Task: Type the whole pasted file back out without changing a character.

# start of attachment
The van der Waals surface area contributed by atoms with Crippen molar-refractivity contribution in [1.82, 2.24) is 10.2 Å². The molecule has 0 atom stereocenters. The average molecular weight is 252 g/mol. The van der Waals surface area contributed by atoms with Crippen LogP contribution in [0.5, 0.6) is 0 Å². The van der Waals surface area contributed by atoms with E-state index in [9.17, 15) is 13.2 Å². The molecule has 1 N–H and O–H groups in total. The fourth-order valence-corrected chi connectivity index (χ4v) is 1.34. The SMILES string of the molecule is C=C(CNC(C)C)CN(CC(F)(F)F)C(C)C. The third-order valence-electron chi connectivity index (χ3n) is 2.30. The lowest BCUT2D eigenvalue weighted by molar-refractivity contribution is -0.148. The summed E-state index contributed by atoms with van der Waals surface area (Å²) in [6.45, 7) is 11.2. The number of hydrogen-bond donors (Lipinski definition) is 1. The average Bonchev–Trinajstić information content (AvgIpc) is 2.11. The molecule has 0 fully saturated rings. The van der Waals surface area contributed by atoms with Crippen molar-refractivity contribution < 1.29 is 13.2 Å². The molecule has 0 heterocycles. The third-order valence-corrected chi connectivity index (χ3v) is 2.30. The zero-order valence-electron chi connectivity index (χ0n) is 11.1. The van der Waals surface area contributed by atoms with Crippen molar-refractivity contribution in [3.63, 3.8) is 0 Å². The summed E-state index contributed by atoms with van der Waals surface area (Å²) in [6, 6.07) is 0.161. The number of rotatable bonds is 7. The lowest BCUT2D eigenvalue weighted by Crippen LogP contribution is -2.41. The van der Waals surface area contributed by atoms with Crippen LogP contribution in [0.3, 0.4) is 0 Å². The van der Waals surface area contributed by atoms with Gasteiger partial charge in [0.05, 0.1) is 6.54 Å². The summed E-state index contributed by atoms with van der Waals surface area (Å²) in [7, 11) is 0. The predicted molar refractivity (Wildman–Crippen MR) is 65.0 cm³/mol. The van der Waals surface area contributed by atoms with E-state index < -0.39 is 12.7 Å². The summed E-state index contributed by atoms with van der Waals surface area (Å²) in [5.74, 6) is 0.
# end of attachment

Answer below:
The van der Waals surface area contributed by atoms with Crippen molar-refractivity contribution in [1.82, 2.24) is 10.2 Å². The molecule has 0 atom stereocenters. The average molecular weight is 252 g/mol. The van der Waals surface area contributed by atoms with Crippen LogP contribution in [0.5, 0.6) is 0 Å². The van der Waals surface area contributed by atoms with E-state index in [9.17, 15) is 13.2 Å². The molecule has 1 N–H and O–H groups in total. The fourth-order valence-corrected chi connectivity index (χ4v) is 1.34. The SMILES string of the molecule is C=C(CNC(C)C)CN(CC(F)(F)F)C(C)C. The third-order valence-electron chi connectivity index (χ3n) is 2.30. The lowest BCUT2D eigenvalue weighted by molar-refractivity contribution is -0.148. The summed E-state index contributed by atoms with van der Waals surface area (Å²) in [6.45, 7) is 11.2. The number of hydrogen-bond donors (Lipinski definition) is 1. The average Bonchev–Trinajstić information content (AvgIpc) is 2.11. The molecule has 0 fully saturated rings. The van der Waals surface area contributed by atoms with Crippen molar-refractivity contribution < 1.29 is 13.2 Å². The molecule has 0 heterocycles. The third-order valence-corrected chi connectivity index (χ3v) is 2.30. The zero-order valence-electron chi connectivity index (χ0n) is 11.1. The van der Waals surface area contributed by atoms with Crippen molar-refractivity contribution in [3.63, 3.8) is 0 Å². The summed E-state index contributed by atoms with van der Waals surface area (Å²) in [6, 6.07) is 0.161. The number of rotatable bonds is 7. The lowest BCUT2D eigenvalue weighted by Crippen LogP contribution is -2.41. The van der Waals surface area contributed by atoms with Crippen LogP contribution in [0.3, 0.4) is 0 Å². The van der Waals surface area contributed by atoms with Gasteiger partial charge in [0.05, 0.1) is 6.54 Å². The summed E-state index contributed by atoms with van der Waals surface area (Å²) in [7, 11) is 0. The predicted molar refractivity (Wildman–Crippen MR) is 65.0 cm³/mol. The van der Waals surface area contributed by atoms with E-state index < -0.39 is 12.7 Å². The summed E-state index contributed by atoms with van der Waals surface area (Å²) in [5.74, 6) is 0.